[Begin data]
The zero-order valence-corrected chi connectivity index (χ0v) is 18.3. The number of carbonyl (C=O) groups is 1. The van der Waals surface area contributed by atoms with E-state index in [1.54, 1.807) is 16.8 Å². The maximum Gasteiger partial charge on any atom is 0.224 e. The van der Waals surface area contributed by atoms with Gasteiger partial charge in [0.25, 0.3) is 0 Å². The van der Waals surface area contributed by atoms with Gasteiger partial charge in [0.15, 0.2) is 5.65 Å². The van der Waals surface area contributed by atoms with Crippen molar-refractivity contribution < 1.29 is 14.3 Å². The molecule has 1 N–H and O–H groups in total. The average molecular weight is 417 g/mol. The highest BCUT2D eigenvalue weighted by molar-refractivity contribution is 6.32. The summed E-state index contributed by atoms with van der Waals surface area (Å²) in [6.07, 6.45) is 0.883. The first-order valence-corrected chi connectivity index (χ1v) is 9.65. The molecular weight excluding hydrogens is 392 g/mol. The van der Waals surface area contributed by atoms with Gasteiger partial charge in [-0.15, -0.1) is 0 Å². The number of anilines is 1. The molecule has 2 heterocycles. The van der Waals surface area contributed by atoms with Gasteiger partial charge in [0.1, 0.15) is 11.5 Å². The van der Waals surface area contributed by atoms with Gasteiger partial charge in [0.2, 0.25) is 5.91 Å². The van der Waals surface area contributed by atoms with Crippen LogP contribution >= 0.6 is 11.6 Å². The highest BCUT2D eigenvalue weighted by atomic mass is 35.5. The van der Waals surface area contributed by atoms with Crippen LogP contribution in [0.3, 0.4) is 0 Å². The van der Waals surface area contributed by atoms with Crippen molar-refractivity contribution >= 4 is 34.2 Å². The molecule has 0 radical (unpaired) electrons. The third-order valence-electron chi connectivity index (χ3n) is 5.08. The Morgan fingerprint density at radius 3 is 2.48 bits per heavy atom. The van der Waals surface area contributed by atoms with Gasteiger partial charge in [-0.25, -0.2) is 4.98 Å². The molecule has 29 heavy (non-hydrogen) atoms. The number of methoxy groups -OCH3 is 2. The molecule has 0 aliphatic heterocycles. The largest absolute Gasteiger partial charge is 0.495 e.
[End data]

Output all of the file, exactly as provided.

The zero-order valence-corrected chi connectivity index (χ0v) is 18.3. The number of carbonyl (C=O) groups is 1. The van der Waals surface area contributed by atoms with E-state index in [1.54, 1.807) is 16.8 Å². The maximum Gasteiger partial charge on any atom is 0.224 e. The van der Waals surface area contributed by atoms with Gasteiger partial charge in [0.25, 0.3) is 0 Å². The van der Waals surface area contributed by atoms with Gasteiger partial charge in [0.15, 0.2) is 5.65 Å². The van der Waals surface area contributed by atoms with Crippen molar-refractivity contribution < 1.29 is 14.3 Å². The molecule has 1 N–H and O–H groups in total. The average molecular weight is 417 g/mol. The highest BCUT2D eigenvalue weighted by molar-refractivity contribution is 6.32. The summed E-state index contributed by atoms with van der Waals surface area (Å²) in [6.07, 6.45) is 0.883. The first-order valence-corrected chi connectivity index (χ1v) is 9.65. The molecular weight excluding hydrogens is 392 g/mol. The van der Waals surface area contributed by atoms with Gasteiger partial charge in [-0.15, -0.1) is 0 Å². The number of anilines is 1. The molecule has 2 heterocycles. The van der Waals surface area contributed by atoms with Gasteiger partial charge in [0.1, 0.15) is 11.5 Å². The van der Waals surface area contributed by atoms with Gasteiger partial charge in [0.2, 0.25) is 5.91 Å². The van der Waals surface area contributed by atoms with Crippen LogP contribution >= 0.6 is 11.6 Å². The highest BCUT2D eigenvalue weighted by atomic mass is 35.5. The van der Waals surface area contributed by atoms with Crippen LogP contribution in [0.3, 0.4) is 0 Å². The van der Waals surface area contributed by atoms with Crippen molar-refractivity contribution >= 4 is 34.2 Å². The molecule has 0 radical (unpaired) electrons. The third-order valence-electron chi connectivity index (χ3n) is 5.08. The Morgan fingerprint density at radius 3 is 2.48 bits per heavy atom. The van der Waals surface area contributed by atoms with Gasteiger partial charge in [-0.25, -0.2) is 4.98 Å². The molecule has 29 heavy (non-hydrogen) atoms. The number of methoxy groups -OCH3 is 2. The molecule has 0 aliphatic heterocycles. The largest absolute Gasteiger partial charge is 0.495 e.